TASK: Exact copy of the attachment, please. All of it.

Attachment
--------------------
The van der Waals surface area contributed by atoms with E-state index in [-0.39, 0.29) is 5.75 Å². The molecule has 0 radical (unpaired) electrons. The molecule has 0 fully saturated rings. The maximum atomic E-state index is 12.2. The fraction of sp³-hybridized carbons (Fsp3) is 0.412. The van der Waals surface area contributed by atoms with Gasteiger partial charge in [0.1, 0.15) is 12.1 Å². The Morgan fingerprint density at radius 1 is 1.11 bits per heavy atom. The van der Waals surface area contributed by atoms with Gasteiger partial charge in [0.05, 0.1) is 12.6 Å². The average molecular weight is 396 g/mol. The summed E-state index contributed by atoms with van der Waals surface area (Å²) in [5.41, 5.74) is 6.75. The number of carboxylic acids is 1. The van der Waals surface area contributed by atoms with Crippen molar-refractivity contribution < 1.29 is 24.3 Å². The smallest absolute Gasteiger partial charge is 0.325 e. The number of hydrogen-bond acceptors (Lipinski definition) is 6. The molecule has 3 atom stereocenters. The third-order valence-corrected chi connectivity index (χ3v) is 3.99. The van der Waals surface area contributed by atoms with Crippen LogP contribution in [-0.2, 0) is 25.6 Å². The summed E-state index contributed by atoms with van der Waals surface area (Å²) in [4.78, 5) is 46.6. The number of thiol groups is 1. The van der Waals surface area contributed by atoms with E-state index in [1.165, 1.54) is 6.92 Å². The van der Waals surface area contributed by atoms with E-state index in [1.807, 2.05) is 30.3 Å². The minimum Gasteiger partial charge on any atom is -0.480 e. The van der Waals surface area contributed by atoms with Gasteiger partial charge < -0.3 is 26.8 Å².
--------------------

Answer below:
The van der Waals surface area contributed by atoms with E-state index in [-0.39, 0.29) is 5.75 Å². The molecule has 0 radical (unpaired) electrons. The molecule has 0 fully saturated rings. The maximum atomic E-state index is 12.2. The fraction of sp³-hybridized carbons (Fsp3) is 0.412. The van der Waals surface area contributed by atoms with Gasteiger partial charge in [0.1, 0.15) is 12.1 Å². The Morgan fingerprint density at radius 1 is 1.11 bits per heavy atom. The van der Waals surface area contributed by atoms with Gasteiger partial charge in [0.05, 0.1) is 12.6 Å². The average molecular weight is 396 g/mol. The summed E-state index contributed by atoms with van der Waals surface area (Å²) in [5.41, 5.74) is 6.75. The number of carboxylic acids is 1. The van der Waals surface area contributed by atoms with Crippen molar-refractivity contribution < 1.29 is 24.3 Å². The smallest absolute Gasteiger partial charge is 0.325 e. The number of hydrogen-bond acceptors (Lipinski definition) is 6. The molecule has 3 atom stereocenters. The third-order valence-corrected chi connectivity index (χ3v) is 3.99. The van der Waals surface area contributed by atoms with Crippen LogP contribution in [-0.2, 0) is 25.6 Å². The summed E-state index contributed by atoms with van der Waals surface area (Å²) in [4.78, 5) is 46.6. The number of thiol groups is 1. The van der Waals surface area contributed by atoms with E-state index in [1.165, 1.54) is 6.92 Å². The van der Waals surface area contributed by atoms with E-state index in [1.807, 2.05) is 30.3 Å². The minimum Gasteiger partial charge on any atom is -0.480 e. The van der Waals surface area contributed by atoms with Gasteiger partial charge < -0.3 is 26.8 Å².